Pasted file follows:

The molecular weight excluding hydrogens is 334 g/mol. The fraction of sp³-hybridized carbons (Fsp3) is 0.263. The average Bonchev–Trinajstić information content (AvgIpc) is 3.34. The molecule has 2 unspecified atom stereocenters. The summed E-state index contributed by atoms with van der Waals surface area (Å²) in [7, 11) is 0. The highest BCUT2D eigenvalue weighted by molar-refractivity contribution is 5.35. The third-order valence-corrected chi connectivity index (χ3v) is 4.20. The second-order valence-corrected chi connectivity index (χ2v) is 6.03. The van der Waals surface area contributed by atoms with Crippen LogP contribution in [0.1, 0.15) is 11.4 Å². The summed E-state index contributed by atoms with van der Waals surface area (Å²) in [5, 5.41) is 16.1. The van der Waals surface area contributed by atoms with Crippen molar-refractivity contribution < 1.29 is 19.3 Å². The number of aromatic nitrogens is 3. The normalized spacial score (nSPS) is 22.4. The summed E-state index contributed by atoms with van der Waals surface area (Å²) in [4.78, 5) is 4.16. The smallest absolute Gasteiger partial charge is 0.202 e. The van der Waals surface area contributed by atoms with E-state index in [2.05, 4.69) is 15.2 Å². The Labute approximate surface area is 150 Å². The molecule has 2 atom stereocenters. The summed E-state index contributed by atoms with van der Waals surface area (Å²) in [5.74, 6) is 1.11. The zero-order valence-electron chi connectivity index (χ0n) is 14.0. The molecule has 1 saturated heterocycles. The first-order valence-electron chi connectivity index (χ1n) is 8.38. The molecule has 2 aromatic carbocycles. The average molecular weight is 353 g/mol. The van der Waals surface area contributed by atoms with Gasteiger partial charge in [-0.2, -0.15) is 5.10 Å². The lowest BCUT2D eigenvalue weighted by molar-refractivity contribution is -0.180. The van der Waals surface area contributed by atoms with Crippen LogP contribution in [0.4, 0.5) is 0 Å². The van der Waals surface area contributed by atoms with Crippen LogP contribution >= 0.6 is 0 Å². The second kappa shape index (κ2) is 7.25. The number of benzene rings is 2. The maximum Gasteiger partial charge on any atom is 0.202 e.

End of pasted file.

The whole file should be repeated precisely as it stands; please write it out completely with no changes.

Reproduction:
The molecular weight excluding hydrogens is 334 g/mol. The fraction of sp³-hybridized carbons (Fsp3) is 0.263. The average Bonchev–Trinajstić information content (AvgIpc) is 3.34. The molecule has 2 unspecified atom stereocenters. The summed E-state index contributed by atoms with van der Waals surface area (Å²) in [7, 11) is 0. The highest BCUT2D eigenvalue weighted by molar-refractivity contribution is 5.35. The third-order valence-corrected chi connectivity index (χ3v) is 4.20. The second-order valence-corrected chi connectivity index (χ2v) is 6.03. The van der Waals surface area contributed by atoms with Crippen LogP contribution in [0.1, 0.15) is 11.4 Å². The summed E-state index contributed by atoms with van der Waals surface area (Å²) in [5, 5.41) is 16.1. The van der Waals surface area contributed by atoms with Crippen molar-refractivity contribution < 1.29 is 19.3 Å². The number of aromatic nitrogens is 3. The normalized spacial score (nSPS) is 22.4. The summed E-state index contributed by atoms with van der Waals surface area (Å²) in [4.78, 5) is 4.16. The smallest absolute Gasteiger partial charge is 0.202 e. The van der Waals surface area contributed by atoms with E-state index in [2.05, 4.69) is 15.2 Å². The Labute approximate surface area is 150 Å². The molecule has 2 atom stereocenters. The summed E-state index contributed by atoms with van der Waals surface area (Å²) in [5.74, 6) is 1.11. The zero-order valence-electron chi connectivity index (χ0n) is 14.0. The molecule has 1 saturated heterocycles. The first-order valence-electron chi connectivity index (χ1n) is 8.38. The molecule has 2 aromatic carbocycles. The average molecular weight is 353 g/mol. The van der Waals surface area contributed by atoms with Gasteiger partial charge in [-0.2, -0.15) is 5.10 Å². The lowest BCUT2D eigenvalue weighted by molar-refractivity contribution is -0.180. The van der Waals surface area contributed by atoms with Crippen LogP contribution in [0.4, 0.5) is 0 Å². The van der Waals surface area contributed by atoms with Crippen LogP contribution >= 0.6 is 0 Å². The second kappa shape index (κ2) is 7.25. The number of benzene rings is 2. The maximum Gasteiger partial charge on any atom is 0.202 e.